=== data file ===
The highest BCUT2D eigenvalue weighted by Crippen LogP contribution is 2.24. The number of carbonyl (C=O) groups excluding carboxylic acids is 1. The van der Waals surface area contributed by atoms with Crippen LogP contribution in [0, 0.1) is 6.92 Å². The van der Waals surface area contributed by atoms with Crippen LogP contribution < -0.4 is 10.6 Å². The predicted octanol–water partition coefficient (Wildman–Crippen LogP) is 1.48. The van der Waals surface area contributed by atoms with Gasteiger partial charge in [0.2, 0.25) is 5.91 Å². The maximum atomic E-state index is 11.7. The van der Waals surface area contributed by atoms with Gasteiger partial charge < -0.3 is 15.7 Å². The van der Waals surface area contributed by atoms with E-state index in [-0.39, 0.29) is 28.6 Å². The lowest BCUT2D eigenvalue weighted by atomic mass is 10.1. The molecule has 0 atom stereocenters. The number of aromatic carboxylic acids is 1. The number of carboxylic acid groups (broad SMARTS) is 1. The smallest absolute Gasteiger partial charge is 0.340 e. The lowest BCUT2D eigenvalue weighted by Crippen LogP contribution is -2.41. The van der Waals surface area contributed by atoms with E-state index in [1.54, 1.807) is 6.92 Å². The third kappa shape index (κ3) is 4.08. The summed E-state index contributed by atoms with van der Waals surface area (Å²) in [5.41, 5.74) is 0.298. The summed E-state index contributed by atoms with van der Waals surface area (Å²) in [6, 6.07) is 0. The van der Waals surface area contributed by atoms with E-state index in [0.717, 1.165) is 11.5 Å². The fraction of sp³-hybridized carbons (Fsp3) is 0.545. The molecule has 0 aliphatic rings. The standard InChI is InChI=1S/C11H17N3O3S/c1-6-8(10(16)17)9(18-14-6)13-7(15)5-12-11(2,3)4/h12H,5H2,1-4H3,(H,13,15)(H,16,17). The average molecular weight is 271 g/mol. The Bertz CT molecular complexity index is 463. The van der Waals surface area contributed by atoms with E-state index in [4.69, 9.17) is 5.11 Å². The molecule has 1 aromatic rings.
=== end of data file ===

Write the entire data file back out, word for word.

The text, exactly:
The highest BCUT2D eigenvalue weighted by Crippen LogP contribution is 2.24. The number of carbonyl (C=O) groups excluding carboxylic acids is 1. The van der Waals surface area contributed by atoms with Crippen LogP contribution in [0, 0.1) is 6.92 Å². The van der Waals surface area contributed by atoms with Crippen LogP contribution < -0.4 is 10.6 Å². The predicted octanol–water partition coefficient (Wildman–Crippen LogP) is 1.48. The van der Waals surface area contributed by atoms with Gasteiger partial charge in [0.2, 0.25) is 5.91 Å². The maximum atomic E-state index is 11.7. The van der Waals surface area contributed by atoms with Gasteiger partial charge < -0.3 is 15.7 Å². The van der Waals surface area contributed by atoms with E-state index in [-0.39, 0.29) is 28.6 Å². The lowest BCUT2D eigenvalue weighted by atomic mass is 10.1. The molecule has 0 atom stereocenters. The number of aromatic carboxylic acids is 1. The number of carboxylic acid groups (broad SMARTS) is 1. The smallest absolute Gasteiger partial charge is 0.340 e. The lowest BCUT2D eigenvalue weighted by Crippen LogP contribution is -2.41. The van der Waals surface area contributed by atoms with E-state index in [1.54, 1.807) is 6.92 Å². The third kappa shape index (κ3) is 4.08. The summed E-state index contributed by atoms with van der Waals surface area (Å²) in [5.41, 5.74) is 0.298. The summed E-state index contributed by atoms with van der Waals surface area (Å²) in [6, 6.07) is 0. The van der Waals surface area contributed by atoms with E-state index in [0.717, 1.165) is 11.5 Å². The fraction of sp³-hybridized carbons (Fsp3) is 0.545. The molecule has 0 aliphatic rings. The standard InChI is InChI=1S/C11H17N3O3S/c1-6-8(10(16)17)9(18-14-6)13-7(15)5-12-11(2,3)4/h12H,5H2,1-4H3,(H,13,15)(H,16,17). The average molecular weight is 271 g/mol. The Bertz CT molecular complexity index is 463. The van der Waals surface area contributed by atoms with E-state index in [4.69, 9.17) is 5.11 Å². The molecule has 1 aromatic rings.